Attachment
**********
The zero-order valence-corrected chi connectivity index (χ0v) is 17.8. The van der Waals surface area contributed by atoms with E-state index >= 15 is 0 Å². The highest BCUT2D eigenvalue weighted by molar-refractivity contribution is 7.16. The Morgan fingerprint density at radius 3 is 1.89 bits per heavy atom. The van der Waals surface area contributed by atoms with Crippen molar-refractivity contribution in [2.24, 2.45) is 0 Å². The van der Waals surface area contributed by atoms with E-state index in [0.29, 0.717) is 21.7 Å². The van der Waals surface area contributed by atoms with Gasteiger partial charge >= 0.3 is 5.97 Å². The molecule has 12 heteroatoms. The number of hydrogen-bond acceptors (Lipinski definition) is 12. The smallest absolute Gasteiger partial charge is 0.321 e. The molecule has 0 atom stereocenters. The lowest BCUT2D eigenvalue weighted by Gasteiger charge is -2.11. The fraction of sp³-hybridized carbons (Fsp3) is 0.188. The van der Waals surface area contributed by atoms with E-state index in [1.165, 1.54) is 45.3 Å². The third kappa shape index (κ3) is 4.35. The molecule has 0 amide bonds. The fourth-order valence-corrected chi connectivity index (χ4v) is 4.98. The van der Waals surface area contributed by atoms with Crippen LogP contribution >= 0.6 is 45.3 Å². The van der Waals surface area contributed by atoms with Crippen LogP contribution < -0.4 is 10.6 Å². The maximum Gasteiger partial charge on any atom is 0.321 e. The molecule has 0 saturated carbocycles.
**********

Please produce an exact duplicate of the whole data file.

The zero-order valence-corrected chi connectivity index (χ0v) is 17.8. The van der Waals surface area contributed by atoms with E-state index >= 15 is 0 Å². The highest BCUT2D eigenvalue weighted by molar-refractivity contribution is 7.16. The Morgan fingerprint density at radius 3 is 1.89 bits per heavy atom. The van der Waals surface area contributed by atoms with Crippen molar-refractivity contribution in [2.24, 2.45) is 0 Å². The van der Waals surface area contributed by atoms with E-state index in [0.29, 0.717) is 21.7 Å². The van der Waals surface area contributed by atoms with Gasteiger partial charge >= 0.3 is 5.97 Å². The molecule has 12 heteroatoms. The number of hydrogen-bond acceptors (Lipinski definition) is 12. The smallest absolute Gasteiger partial charge is 0.321 e. The molecule has 0 atom stereocenters. The lowest BCUT2D eigenvalue weighted by Gasteiger charge is -2.11. The fraction of sp³-hybridized carbons (Fsp3) is 0.188. The van der Waals surface area contributed by atoms with E-state index in [1.165, 1.54) is 45.3 Å². The third kappa shape index (κ3) is 4.35. The molecule has 0 amide bonds. The fourth-order valence-corrected chi connectivity index (χ4v) is 4.98. The van der Waals surface area contributed by atoms with Crippen LogP contribution >= 0.6 is 45.3 Å². The van der Waals surface area contributed by atoms with Crippen LogP contribution < -0.4 is 10.6 Å². The maximum Gasteiger partial charge on any atom is 0.321 e. The molecule has 0 saturated carbocycles.